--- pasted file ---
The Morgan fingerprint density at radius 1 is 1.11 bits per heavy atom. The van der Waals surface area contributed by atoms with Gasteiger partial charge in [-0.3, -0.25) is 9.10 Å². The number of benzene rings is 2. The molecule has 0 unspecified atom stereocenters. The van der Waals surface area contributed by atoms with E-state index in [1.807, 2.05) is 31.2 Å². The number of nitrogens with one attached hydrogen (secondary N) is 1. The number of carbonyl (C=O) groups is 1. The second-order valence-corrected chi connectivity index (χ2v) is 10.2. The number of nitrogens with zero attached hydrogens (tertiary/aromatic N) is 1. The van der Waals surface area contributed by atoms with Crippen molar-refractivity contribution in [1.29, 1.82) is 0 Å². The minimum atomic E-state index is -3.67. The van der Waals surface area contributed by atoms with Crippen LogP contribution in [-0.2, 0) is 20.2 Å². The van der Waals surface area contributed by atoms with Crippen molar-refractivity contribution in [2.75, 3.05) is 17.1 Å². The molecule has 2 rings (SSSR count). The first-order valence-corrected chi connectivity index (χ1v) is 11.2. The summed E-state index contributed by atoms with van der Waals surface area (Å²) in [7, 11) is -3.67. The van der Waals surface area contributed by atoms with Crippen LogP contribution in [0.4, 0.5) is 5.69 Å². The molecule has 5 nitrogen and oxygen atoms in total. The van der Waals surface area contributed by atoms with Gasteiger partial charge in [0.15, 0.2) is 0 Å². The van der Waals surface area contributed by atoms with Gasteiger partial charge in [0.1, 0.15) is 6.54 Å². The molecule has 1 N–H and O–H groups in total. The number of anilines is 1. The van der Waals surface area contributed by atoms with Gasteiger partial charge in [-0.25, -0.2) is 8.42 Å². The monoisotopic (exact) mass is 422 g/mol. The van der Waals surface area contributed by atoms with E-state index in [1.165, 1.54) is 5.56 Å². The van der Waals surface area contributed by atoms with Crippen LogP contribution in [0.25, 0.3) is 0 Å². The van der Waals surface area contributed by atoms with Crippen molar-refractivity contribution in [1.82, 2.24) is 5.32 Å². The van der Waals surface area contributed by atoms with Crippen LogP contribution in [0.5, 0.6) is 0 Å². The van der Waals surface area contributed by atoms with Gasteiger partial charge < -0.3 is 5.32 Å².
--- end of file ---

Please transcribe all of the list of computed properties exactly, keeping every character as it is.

The Morgan fingerprint density at radius 1 is 1.11 bits per heavy atom. The van der Waals surface area contributed by atoms with Gasteiger partial charge in [-0.3, -0.25) is 9.10 Å². The number of benzene rings is 2. The molecule has 0 unspecified atom stereocenters. The van der Waals surface area contributed by atoms with E-state index in [1.807, 2.05) is 31.2 Å². The number of nitrogens with one attached hydrogen (secondary N) is 1. The number of carbonyl (C=O) groups is 1. The second-order valence-corrected chi connectivity index (χ2v) is 10.2. The number of nitrogens with zero attached hydrogens (tertiary/aromatic N) is 1. The van der Waals surface area contributed by atoms with Crippen molar-refractivity contribution in [1.29, 1.82) is 0 Å². The minimum atomic E-state index is -3.67. The van der Waals surface area contributed by atoms with Crippen LogP contribution in [-0.2, 0) is 20.2 Å². The van der Waals surface area contributed by atoms with Crippen molar-refractivity contribution in [2.75, 3.05) is 17.1 Å². The molecule has 2 rings (SSSR count). The first-order valence-corrected chi connectivity index (χ1v) is 11.2. The summed E-state index contributed by atoms with van der Waals surface area (Å²) in [7, 11) is -3.67. The van der Waals surface area contributed by atoms with Crippen LogP contribution in [0.4, 0.5) is 5.69 Å². The molecule has 5 nitrogen and oxygen atoms in total. The van der Waals surface area contributed by atoms with Gasteiger partial charge in [0.15, 0.2) is 0 Å². The van der Waals surface area contributed by atoms with Gasteiger partial charge in [0.1, 0.15) is 6.54 Å². The molecule has 1 N–H and O–H groups in total. The number of anilines is 1. The van der Waals surface area contributed by atoms with Gasteiger partial charge in [-0.25, -0.2) is 8.42 Å². The monoisotopic (exact) mass is 422 g/mol. The van der Waals surface area contributed by atoms with E-state index in [1.165, 1.54) is 5.56 Å². The van der Waals surface area contributed by atoms with Crippen LogP contribution in [0.25, 0.3) is 0 Å². The van der Waals surface area contributed by atoms with Crippen molar-refractivity contribution in [1.82, 2.24) is 5.32 Å². The van der Waals surface area contributed by atoms with Crippen LogP contribution in [0.5, 0.6) is 0 Å². The van der Waals surface area contributed by atoms with Gasteiger partial charge < -0.3 is 5.32 Å².